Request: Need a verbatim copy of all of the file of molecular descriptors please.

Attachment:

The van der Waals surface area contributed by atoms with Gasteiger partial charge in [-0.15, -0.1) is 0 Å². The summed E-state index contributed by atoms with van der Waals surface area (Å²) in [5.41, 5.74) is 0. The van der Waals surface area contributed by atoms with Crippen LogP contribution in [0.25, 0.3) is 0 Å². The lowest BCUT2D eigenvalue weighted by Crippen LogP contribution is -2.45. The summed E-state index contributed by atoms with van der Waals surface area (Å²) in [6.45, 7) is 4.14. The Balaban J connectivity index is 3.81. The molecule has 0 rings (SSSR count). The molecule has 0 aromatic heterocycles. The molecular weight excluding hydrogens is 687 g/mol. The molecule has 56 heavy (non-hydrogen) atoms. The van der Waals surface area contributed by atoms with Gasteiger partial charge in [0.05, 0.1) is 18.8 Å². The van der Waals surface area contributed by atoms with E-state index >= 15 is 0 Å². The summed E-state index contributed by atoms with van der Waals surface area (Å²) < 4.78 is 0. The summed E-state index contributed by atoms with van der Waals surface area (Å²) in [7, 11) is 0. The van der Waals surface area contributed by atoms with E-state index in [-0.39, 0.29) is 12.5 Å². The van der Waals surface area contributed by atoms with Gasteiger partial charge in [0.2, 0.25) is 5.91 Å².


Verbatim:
The van der Waals surface area contributed by atoms with Gasteiger partial charge in [-0.15, -0.1) is 0 Å². The summed E-state index contributed by atoms with van der Waals surface area (Å²) in [5.41, 5.74) is 0. The van der Waals surface area contributed by atoms with Crippen LogP contribution in [0.25, 0.3) is 0 Å². The lowest BCUT2D eigenvalue weighted by Crippen LogP contribution is -2.45. The summed E-state index contributed by atoms with van der Waals surface area (Å²) in [6.45, 7) is 4.14. The Balaban J connectivity index is 3.81. The molecule has 0 rings (SSSR count). The molecule has 0 aromatic heterocycles. The molecular weight excluding hydrogens is 687 g/mol. The molecule has 56 heavy (non-hydrogen) atoms. The van der Waals surface area contributed by atoms with Gasteiger partial charge in [0.05, 0.1) is 18.8 Å². The van der Waals surface area contributed by atoms with E-state index >= 15 is 0 Å². The summed E-state index contributed by atoms with van der Waals surface area (Å²) < 4.78 is 0. The summed E-state index contributed by atoms with van der Waals surface area (Å²) in [7, 11) is 0. The van der Waals surface area contributed by atoms with E-state index in [-0.39, 0.29) is 12.5 Å². The van der Waals surface area contributed by atoms with Gasteiger partial charge in [0.2, 0.25) is 5.91 Å².